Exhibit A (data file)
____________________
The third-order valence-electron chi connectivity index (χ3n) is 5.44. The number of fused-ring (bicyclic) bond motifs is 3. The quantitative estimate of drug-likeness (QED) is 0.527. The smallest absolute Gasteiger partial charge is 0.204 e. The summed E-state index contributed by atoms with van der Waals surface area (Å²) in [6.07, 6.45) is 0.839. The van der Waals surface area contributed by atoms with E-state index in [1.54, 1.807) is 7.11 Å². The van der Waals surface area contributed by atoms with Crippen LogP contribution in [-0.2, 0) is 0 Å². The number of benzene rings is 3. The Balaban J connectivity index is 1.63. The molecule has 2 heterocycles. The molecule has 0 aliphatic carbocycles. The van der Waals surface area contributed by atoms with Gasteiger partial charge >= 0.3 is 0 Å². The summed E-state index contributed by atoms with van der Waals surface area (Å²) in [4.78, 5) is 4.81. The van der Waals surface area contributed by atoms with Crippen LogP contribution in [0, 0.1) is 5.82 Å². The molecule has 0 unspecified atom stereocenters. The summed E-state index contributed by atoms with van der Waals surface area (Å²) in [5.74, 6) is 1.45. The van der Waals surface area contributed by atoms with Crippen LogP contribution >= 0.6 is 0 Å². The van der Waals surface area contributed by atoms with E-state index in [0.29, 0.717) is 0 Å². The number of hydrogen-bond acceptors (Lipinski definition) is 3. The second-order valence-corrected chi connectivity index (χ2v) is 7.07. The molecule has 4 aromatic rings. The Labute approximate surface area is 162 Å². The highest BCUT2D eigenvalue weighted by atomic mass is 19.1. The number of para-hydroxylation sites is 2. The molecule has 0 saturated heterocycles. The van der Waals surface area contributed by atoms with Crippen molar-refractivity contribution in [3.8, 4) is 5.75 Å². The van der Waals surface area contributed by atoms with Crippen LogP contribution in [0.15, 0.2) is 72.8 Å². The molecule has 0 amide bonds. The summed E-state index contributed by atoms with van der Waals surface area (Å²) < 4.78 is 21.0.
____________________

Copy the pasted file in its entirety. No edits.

The third-order valence-electron chi connectivity index (χ3n) is 5.44. The number of fused-ring (bicyclic) bond motifs is 3. The quantitative estimate of drug-likeness (QED) is 0.527. The smallest absolute Gasteiger partial charge is 0.204 e. The summed E-state index contributed by atoms with van der Waals surface area (Å²) in [6.07, 6.45) is 0.839. The van der Waals surface area contributed by atoms with E-state index in [1.54, 1.807) is 7.11 Å². The van der Waals surface area contributed by atoms with Crippen LogP contribution in [-0.2, 0) is 0 Å². The number of benzene rings is 3. The Balaban J connectivity index is 1.63. The molecule has 2 heterocycles. The molecule has 0 aliphatic carbocycles. The van der Waals surface area contributed by atoms with Gasteiger partial charge >= 0.3 is 0 Å². The summed E-state index contributed by atoms with van der Waals surface area (Å²) in [4.78, 5) is 4.81. The van der Waals surface area contributed by atoms with Crippen LogP contribution in [0, 0.1) is 5.82 Å². The molecule has 0 unspecified atom stereocenters. The summed E-state index contributed by atoms with van der Waals surface area (Å²) in [5.74, 6) is 1.45. The van der Waals surface area contributed by atoms with Crippen LogP contribution >= 0.6 is 0 Å². The van der Waals surface area contributed by atoms with E-state index in [0.29, 0.717) is 0 Å². The number of hydrogen-bond acceptors (Lipinski definition) is 3. The second-order valence-corrected chi connectivity index (χ2v) is 7.07. The molecule has 4 aromatic rings. The Labute approximate surface area is 162 Å². The highest BCUT2D eigenvalue weighted by atomic mass is 19.1. The number of para-hydroxylation sites is 2. The molecule has 0 saturated heterocycles. The van der Waals surface area contributed by atoms with Crippen molar-refractivity contribution in [3.8, 4) is 5.75 Å². The van der Waals surface area contributed by atoms with Crippen LogP contribution in [0.15, 0.2) is 72.8 Å². The molecule has 0 amide bonds. The summed E-state index contributed by atoms with van der Waals surface area (Å²) < 4.78 is 21.0.